Muslim leaders must do more to expose the harsh reality of many Muslims throughout the world and speak for the Muslim suffering; the must do more to pressure political leaders and leaders of public opinions to address the roots of anger and frustration that breed militancy and give rise to terrorism. The key here is the foreign policy of western powers, particularly the United States, toward Islam and Muslims. Ignoring legitimate grievances and applying double standards in dealing with Muslim societies and issues must stop if the war on terrorism is to bear fruits.

Muslim leaders and organizations have been repeatedly asked to condemn terrorism and repudiate individuals and groups connected with terrorist acts. This is a fair demand and Muslims should respond positively and take unequivocal stand against the violent attacks by angry Muslim radicals against innocent civilians and bystanders. By the same token, Muslim leaders should put similar demands on western leaders, and insist that the same set of standards be applied to all.

It does not help addressing the problem of terrorism when someone like Thomas Friedman put all the blame for terrorism on the Muslim world and feel that the West might be justified for treating every “Muslim living in a Western society” as a suspect and “a potential walking bomb,” and in cracking “down even harder on their own Muslim populations.” Friedman conveniently forgets that Western governments must take responsibility for befriending brutal dictators throughout the Muslim world, and supporting the daily humiliation of Palestinians in occupied Ghaza and the West Bank.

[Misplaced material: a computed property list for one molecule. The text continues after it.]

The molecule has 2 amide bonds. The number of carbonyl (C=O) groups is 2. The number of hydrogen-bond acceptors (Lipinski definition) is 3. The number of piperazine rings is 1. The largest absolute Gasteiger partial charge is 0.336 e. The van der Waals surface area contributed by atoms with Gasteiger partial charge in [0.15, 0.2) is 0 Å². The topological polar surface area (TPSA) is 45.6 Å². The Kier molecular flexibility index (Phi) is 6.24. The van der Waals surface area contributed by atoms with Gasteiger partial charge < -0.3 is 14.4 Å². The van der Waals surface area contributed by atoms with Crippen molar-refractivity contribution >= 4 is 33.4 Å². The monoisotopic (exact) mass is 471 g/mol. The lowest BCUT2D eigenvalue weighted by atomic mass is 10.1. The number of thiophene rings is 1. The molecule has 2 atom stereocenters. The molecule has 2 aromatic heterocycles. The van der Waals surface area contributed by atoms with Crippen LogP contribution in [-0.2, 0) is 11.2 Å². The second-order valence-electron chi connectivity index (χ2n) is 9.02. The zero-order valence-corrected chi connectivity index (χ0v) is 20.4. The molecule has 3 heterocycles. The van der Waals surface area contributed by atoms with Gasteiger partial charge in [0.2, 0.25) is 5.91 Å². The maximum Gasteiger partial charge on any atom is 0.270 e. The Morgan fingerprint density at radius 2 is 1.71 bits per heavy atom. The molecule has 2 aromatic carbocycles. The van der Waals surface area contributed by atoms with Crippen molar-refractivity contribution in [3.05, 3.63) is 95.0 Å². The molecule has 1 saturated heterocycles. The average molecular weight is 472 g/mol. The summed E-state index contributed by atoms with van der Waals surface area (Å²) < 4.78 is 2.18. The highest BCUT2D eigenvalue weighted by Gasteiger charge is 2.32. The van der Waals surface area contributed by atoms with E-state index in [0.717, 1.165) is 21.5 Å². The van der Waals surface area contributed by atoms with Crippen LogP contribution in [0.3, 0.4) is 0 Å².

It does not help when American leaders press hard to liberate European societies and Christian minorities in western Indonesia and southern Sudan from the yoke of totalitarian and authoritarian regimes, but remain passive in the face of authoritarian regimes in the Muslim world, or in the face of the Israeli, the Indian, or the Thai aggression against Muslim populations that live under their control.

Similarly, Muslims do not hear loud condemnation when bigots like Ann Coulter, Daniel Pipes, Franklin Graham, Michael Savage, or Pat Robertson use venom to demonize Islam and Muslims, incite the attacks against both western and eastern Muslims, or openly call for violation of the basic human rights of all Muslims.

Muslim leaders must continue to speak against violence, brutality, and injustice, as they reject terrorism and indiscriminate violence against civilians and demand that the Islamic respect for the sanctity of human life, and the Islamic injunction against the killing of innocents be strictly observed. But this is not enough.Muslim leaders must go beyond the condemnation of terrorism to become more active in the roots of violence, hatred, and terrorism. They must reject exclusivist ideologies that privilege particular religious or ethnic communities whether it takes the form of Jewish, Christian, or Muslim exclusivism.